World War II was a time that countries fought to conquer new land and many others fought to protect their homeland. Singapore was no exception, many lives were lost in the battle for Singapore, even more vividly many survivors recount on the horrific moment when Singapore fell to the Japanese. This was a time that many of our grandparents would remember vividly as a time of fear and death.
The history of World War II is told from the perspectives of the prisoners, military, head of state and political leaders. However, the stories that quite often go unheard, are the stories of the ordinary men and women that survived the war.
The National Museum of Singapore’s Student Archivist Project is a step into the direction of creating a history where people tell their own stories. This project not only tells of past survivors but it gives students the life-changing opportunity to understand an important part of Singapore from war survivors.
A War Survivor’s Story
Mr David Leong, now 80 years old, recounts the time when Singapore fell to the Japanese. At that time, he was only five years old. His older brothers were sent to Operation Sook Ching, but thankfully they returned. A particularly difficult memory for Mr Leong was remembering the death of his younger brother.
Together with his family, they found planks to build a makeshift coffin to lay his younger brother inside. After which, they brought him to the Kallang River, and watched as it drifted away. Due to this sad memory, Mr Leong is unable to ever return to the Kallang River. Despite this traumatic memory, Mr Leong has learnt to remain positive and thankful for everything he has.
Reflections of a Student Archivist
Charlene Tan is currently a Year 3 student at Yale-NUS, majoring in history. She saw the National Museum of Singapore’s call for students to take part in the project, and she immediately jumped on the opportunity.
The training that the Museum provided for the students were invaluable, they were taught practical tools on how to conduct an interview on the sensitive and often traumatic experience of war. They were taught to respect boundaries and to give sufficient space to interviewees if their accounts became too emotional.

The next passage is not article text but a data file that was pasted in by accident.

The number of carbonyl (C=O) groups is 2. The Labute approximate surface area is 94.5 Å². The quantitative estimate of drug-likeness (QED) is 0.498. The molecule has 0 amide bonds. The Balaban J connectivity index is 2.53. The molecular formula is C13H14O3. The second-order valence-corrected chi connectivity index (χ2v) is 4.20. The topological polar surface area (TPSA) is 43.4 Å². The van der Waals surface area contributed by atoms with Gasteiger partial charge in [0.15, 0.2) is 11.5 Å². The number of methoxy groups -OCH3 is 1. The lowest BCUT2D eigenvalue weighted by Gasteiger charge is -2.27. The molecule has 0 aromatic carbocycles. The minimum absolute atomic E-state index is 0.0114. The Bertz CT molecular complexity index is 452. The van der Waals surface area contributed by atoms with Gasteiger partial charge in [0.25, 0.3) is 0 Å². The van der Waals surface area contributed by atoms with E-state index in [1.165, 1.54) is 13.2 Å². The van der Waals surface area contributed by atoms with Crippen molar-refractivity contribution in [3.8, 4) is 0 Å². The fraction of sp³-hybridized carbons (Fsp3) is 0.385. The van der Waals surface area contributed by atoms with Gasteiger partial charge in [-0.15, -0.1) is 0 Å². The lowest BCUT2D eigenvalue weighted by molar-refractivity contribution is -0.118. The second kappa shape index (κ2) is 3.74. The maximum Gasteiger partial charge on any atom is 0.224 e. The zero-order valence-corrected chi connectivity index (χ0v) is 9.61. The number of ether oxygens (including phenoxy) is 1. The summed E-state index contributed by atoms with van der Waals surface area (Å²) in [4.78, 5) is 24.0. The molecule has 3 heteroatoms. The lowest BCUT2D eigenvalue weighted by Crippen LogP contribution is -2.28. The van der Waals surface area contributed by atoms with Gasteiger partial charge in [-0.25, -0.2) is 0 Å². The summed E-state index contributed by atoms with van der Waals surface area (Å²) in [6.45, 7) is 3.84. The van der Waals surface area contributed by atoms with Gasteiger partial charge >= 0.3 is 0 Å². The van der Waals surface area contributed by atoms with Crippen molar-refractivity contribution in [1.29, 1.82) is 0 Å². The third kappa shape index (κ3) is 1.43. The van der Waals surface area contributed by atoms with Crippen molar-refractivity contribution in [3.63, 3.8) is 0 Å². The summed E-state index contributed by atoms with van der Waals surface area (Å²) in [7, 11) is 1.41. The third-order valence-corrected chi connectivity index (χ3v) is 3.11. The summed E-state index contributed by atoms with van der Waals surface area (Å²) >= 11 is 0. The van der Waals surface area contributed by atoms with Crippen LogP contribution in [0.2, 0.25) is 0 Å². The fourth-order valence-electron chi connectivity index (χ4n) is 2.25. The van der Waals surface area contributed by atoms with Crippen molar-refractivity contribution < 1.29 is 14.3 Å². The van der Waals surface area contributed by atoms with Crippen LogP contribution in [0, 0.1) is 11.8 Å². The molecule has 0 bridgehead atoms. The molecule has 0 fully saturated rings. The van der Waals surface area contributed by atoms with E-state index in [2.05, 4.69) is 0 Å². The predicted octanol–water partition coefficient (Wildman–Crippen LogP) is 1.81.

Having the opportunity to hear about the experiences of a war survivor from the survivor himself was eye-opening. “This experience provided me with a more intimate and personal understanding of the war.” Charlene said.
Charlene’s love for history was only further heightened after this project. “This project gave me a more well rounded view of the war, from what appeared to be ordinary stories.” This showed the importance of this history for not only her but its importance was for future generations.
Her efforts did not go unrecognised as her project, together with 4 other video projects, were chosen to be part of the Witness to War Exhibition. She was touched by the recognition, but more than that she was pleased to see how excited Mr Leong was for his story to be featured in the Museum.
“It was a proud moment and it was fulfilling to be part of this project and to be part of the archive” Charlene said.
The opportunity to be part of history is not often given to many people. Charlene is thankful not only to the museum for giving her this opportunity, but she is also thankful to Mr Leong for being such an inspiration.
“Treasure life more and be resilient. Go for your dreams, that was what I did.” Mr Leong said.
Witness to War: Remembering 1942
Venue: National Museum of Singapore (Nearest MRT: Dhoby Ghaut)
Date: 23rd September 2017 to 25th March 2018
Opening Hours: 10am – 7pm (Last Admission: 6.30pm)
Admission Fee: All Citizens and PR: Free / Adults: $18 / Students & Seniors: $14